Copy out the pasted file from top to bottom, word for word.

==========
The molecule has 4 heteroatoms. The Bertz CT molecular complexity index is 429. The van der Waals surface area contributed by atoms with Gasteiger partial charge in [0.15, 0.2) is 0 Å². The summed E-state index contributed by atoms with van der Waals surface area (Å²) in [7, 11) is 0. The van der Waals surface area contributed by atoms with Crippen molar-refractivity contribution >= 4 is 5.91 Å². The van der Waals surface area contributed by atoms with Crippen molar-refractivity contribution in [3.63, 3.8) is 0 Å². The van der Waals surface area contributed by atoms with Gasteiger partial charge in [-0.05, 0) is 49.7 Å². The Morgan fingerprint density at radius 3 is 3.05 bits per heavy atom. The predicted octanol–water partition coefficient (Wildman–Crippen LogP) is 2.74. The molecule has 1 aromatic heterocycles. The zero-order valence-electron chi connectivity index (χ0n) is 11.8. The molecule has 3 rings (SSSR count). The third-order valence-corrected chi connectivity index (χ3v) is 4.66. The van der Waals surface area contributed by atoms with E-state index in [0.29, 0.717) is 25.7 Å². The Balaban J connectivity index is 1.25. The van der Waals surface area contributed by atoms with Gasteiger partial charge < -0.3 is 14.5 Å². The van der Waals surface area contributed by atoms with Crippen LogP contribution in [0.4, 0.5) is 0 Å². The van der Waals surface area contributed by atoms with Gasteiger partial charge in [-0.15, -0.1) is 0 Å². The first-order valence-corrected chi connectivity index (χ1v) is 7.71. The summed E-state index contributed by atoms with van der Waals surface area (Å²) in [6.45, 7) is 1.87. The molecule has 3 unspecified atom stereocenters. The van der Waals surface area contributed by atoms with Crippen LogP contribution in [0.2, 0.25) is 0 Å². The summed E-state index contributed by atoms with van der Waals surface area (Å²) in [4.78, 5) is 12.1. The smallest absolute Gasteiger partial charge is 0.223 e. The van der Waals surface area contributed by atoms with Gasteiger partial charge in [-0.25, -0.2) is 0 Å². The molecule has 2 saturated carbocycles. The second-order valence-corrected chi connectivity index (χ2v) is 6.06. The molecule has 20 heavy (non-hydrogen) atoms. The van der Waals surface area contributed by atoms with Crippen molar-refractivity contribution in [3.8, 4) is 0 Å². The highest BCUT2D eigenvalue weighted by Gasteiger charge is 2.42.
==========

The molecule has 4 heteroatoms. The Bertz CT molecular complexity index is 429. The van der Waals surface area contributed by atoms with Gasteiger partial charge in [0.15, 0.2) is 0 Å². The summed E-state index contributed by atoms with van der Waals surface area (Å²) in [7, 11) is 0. The van der Waals surface area contributed by atoms with Crippen molar-refractivity contribution >= 4 is 5.91 Å². The van der Waals surface area contributed by atoms with Crippen molar-refractivity contribution in [3.63, 3.8) is 0 Å². The van der Waals surface area contributed by atoms with Gasteiger partial charge in [-0.05, 0) is 49.7 Å². The Morgan fingerprint density at radius 3 is 3.05 bits per heavy atom. The predicted octanol–water partition coefficient (Wildman–Crippen LogP) is 2.74. The molecule has 1 aromatic heterocycles. The zero-order valence-electron chi connectivity index (χ0n) is 11.8. The molecule has 3 rings (SSSR count). The third-order valence-corrected chi connectivity index (χ3v) is 4.66. The van der Waals surface area contributed by atoms with E-state index in [0.29, 0.717) is 25.7 Å². The Balaban J connectivity index is 1.25. The van der Waals surface area contributed by atoms with Gasteiger partial charge < -0.3 is 14.5 Å². The van der Waals surface area contributed by atoms with Crippen LogP contribution in [0.4, 0.5) is 0 Å². The van der Waals surface area contributed by atoms with Gasteiger partial charge in [-0.15, -0.1) is 0 Å². The first-order valence-corrected chi connectivity index (χ1v) is 7.71. The summed E-state index contributed by atoms with van der Waals surface area (Å²) in [6.45, 7) is 1.87. The molecule has 3 unspecified atom stereocenters. The van der Waals surface area contributed by atoms with Crippen LogP contribution in [0.2, 0.25) is 0 Å². The summed E-state index contributed by atoms with van der Waals surface area (Å²) in [4.78, 5) is 12.1. The smallest absolute Gasteiger partial charge is 0.223 e. The van der Waals surface area contributed by atoms with Gasteiger partial charge in [-0.25, -0.2) is 0 Å². The molecule has 2 saturated carbocycles. The second-order valence-corrected chi connectivity index (χ2v) is 6.06. The molecule has 20 heavy (non-hydrogen) atoms. The van der Waals surface area contributed by atoms with Crippen molar-refractivity contribution in [3.8, 4) is 0 Å². The highest BCUT2D eigenvalue weighted by Gasteiger charge is 2.42.